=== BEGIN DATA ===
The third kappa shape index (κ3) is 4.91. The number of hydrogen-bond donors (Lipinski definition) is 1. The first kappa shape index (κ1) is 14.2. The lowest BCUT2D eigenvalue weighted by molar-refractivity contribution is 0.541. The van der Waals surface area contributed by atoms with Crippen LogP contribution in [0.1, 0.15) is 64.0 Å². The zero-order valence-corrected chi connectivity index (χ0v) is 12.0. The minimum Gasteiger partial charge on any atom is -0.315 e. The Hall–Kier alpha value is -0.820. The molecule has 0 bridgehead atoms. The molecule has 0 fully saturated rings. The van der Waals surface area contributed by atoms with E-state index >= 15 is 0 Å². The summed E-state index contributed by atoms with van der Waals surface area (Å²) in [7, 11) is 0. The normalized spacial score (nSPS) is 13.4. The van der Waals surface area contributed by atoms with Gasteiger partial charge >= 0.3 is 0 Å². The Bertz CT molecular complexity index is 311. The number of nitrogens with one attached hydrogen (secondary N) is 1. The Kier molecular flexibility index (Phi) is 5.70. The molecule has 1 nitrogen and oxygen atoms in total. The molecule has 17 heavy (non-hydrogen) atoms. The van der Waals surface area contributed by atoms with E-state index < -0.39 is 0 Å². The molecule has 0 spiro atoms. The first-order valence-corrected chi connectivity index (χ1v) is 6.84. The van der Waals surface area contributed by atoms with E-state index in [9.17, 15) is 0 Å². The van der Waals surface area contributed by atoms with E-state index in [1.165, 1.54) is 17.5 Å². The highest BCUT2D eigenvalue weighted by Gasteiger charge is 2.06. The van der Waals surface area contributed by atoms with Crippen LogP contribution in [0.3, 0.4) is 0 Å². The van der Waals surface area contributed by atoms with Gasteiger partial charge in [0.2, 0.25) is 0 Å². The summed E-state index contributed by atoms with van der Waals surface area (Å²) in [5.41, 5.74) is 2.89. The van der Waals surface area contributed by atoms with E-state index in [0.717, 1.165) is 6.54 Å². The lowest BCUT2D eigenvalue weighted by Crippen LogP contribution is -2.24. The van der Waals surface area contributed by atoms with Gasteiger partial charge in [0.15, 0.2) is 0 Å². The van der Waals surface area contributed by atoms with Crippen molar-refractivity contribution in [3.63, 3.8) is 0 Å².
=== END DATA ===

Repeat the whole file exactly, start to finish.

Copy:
The third kappa shape index (κ3) is 4.91. The number of hydrogen-bond donors (Lipinski definition) is 1. The first kappa shape index (κ1) is 14.2. The lowest BCUT2D eigenvalue weighted by molar-refractivity contribution is 0.541. The van der Waals surface area contributed by atoms with Crippen LogP contribution in [0.1, 0.15) is 64.0 Å². The zero-order valence-corrected chi connectivity index (χ0v) is 12.0. The minimum Gasteiger partial charge on any atom is -0.315 e. The Hall–Kier alpha value is -0.820. The molecule has 0 bridgehead atoms. The molecule has 0 fully saturated rings. The van der Waals surface area contributed by atoms with E-state index >= 15 is 0 Å². The summed E-state index contributed by atoms with van der Waals surface area (Å²) in [7, 11) is 0. The normalized spacial score (nSPS) is 13.4. The van der Waals surface area contributed by atoms with Gasteiger partial charge >= 0.3 is 0 Å². The Bertz CT molecular complexity index is 311. The number of nitrogens with one attached hydrogen (secondary N) is 1. The Kier molecular flexibility index (Phi) is 5.70. The molecule has 1 nitrogen and oxygen atoms in total. The molecule has 17 heavy (non-hydrogen) atoms. The van der Waals surface area contributed by atoms with E-state index < -0.39 is 0 Å². The molecule has 0 spiro atoms. The first-order valence-corrected chi connectivity index (χ1v) is 6.84. The van der Waals surface area contributed by atoms with E-state index in [9.17, 15) is 0 Å². The van der Waals surface area contributed by atoms with E-state index in [1.165, 1.54) is 17.5 Å². The highest BCUT2D eigenvalue weighted by Gasteiger charge is 2.06. The van der Waals surface area contributed by atoms with Crippen LogP contribution in [0.3, 0.4) is 0 Å². The van der Waals surface area contributed by atoms with Gasteiger partial charge in [0.2, 0.25) is 0 Å². The summed E-state index contributed by atoms with van der Waals surface area (Å²) in [5.41, 5.74) is 2.89. The van der Waals surface area contributed by atoms with E-state index in [0.717, 1.165) is 6.54 Å². The lowest BCUT2D eigenvalue weighted by Crippen LogP contribution is -2.24. The van der Waals surface area contributed by atoms with Gasteiger partial charge in [0.15, 0.2) is 0 Å². The van der Waals surface area contributed by atoms with Crippen molar-refractivity contribution in [3.63, 3.8) is 0 Å².